IT is unique in being pervasive throughout the organisation, and supporting virtually every process, despite having little intrinsic value on its own – thus the choice here is binary – if an IT saving is possible without affecting the business, go all out and reduce cost. The moment IT savings start impacting the business (like moving to a cheaper, less functional apps, or taking essential hardware from people to save money, or reducing the support for users), it is not worth the cost increases elsewhere and the emergence of ‘shadow IT’ will outstrip any IT savings made, that’s not to mention security implications of shadow IT.
On Point 5, well, old apps are ‘old’ this means that they are not made up of documented ‘API using’, ‘data disaggregating’ components or layers – they are a lump of cody flesh, that has grown so mutated and so cumbersome over time (to a greater or lesser degree) that it is really impossible to properly integrate with them. Of course, it’s entirely possible to go down the ‘lipstick on a pig’ approach and stick a shiny new front end on them and hide those old apps from users. It is even possible to inject some data into the apps to create a form, or a case. Perhaps even drive a bit of workflow here and there.
What you cannot do, is ensure that all data in the application is open, accessible and functionality can be ‘driven’ externally. Nor (typically) can this data be easily extracted (with its structure / usefulness intact), nor can the application be made properly mobile without a separate expensive, and only partially functional bolt-on such as Citrix / mobile interface or similar. Thus, things like: ‘Single View of the Customer’, ‘device independence’ and ‘platform’.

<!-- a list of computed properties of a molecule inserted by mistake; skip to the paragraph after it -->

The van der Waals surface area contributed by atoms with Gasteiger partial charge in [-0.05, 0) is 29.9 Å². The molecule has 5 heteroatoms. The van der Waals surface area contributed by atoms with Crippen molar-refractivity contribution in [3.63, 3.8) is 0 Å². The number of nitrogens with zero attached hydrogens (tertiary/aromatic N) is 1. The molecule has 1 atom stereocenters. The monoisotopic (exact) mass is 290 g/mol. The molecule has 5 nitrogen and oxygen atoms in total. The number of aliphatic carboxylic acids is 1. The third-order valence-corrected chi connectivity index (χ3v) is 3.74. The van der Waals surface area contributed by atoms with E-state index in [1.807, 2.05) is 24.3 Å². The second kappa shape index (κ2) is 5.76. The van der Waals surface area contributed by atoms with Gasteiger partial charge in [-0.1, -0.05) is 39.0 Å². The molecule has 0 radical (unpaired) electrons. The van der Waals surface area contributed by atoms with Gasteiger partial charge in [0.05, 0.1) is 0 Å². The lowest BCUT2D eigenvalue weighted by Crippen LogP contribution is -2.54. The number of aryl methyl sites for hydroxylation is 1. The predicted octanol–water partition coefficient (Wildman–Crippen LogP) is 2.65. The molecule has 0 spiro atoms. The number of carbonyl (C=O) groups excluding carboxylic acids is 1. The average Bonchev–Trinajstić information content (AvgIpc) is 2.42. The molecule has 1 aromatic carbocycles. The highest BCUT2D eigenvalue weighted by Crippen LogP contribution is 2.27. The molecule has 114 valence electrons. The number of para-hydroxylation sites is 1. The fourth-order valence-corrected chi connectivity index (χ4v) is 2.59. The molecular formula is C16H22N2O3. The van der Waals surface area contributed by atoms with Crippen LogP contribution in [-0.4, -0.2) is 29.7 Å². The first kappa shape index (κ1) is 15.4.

Most importantly however, it is the ability for the BUSINESS to change its process (and keep changing it in the future) in order to deliver services. Most apps are ‘hardwired’ and adjusting them is difficult / expensive and they essentially take control away from the business completely, meaning that real transformation is impossible. Lots and lots of workarounds and little excel spreadsheets or access databases exist to support the legacy applications outdated and cumbersome workflow and data.
To get out of that, they need a complete, and total re-write, not an upgrade. At this point, they are made up of ‘technical debt’, and this debt needs to be paid down!
For part two of this blog, we will focus on using Low Code approaches and some of the issues they create…
About Arcus Global
Arcus Global, formed in 2009 and based in Cambridge UK, is a market leading GovTech cloud company, delivering mission critical technology solutions that enable public sector organisations to transform their service delivery.
Arcus has developed a platform-based suite of Applications for Local and Central Government. Addressing the challenges inCitizen Digital interaction, Citizen relationship management and through specific platform based case management solutions for Planning, Building Control, Licensing and Environmental Health etc.
Arcus has grown to over 30 customers including Folkestone & Hythe District Council, Eastleigh Borough Council, The London Borough of Islington, Wiltshire County Council, Department for Culture Media & Sport and the Home Office.
Charlotte Fionda, Marketing Manager at Arcus Global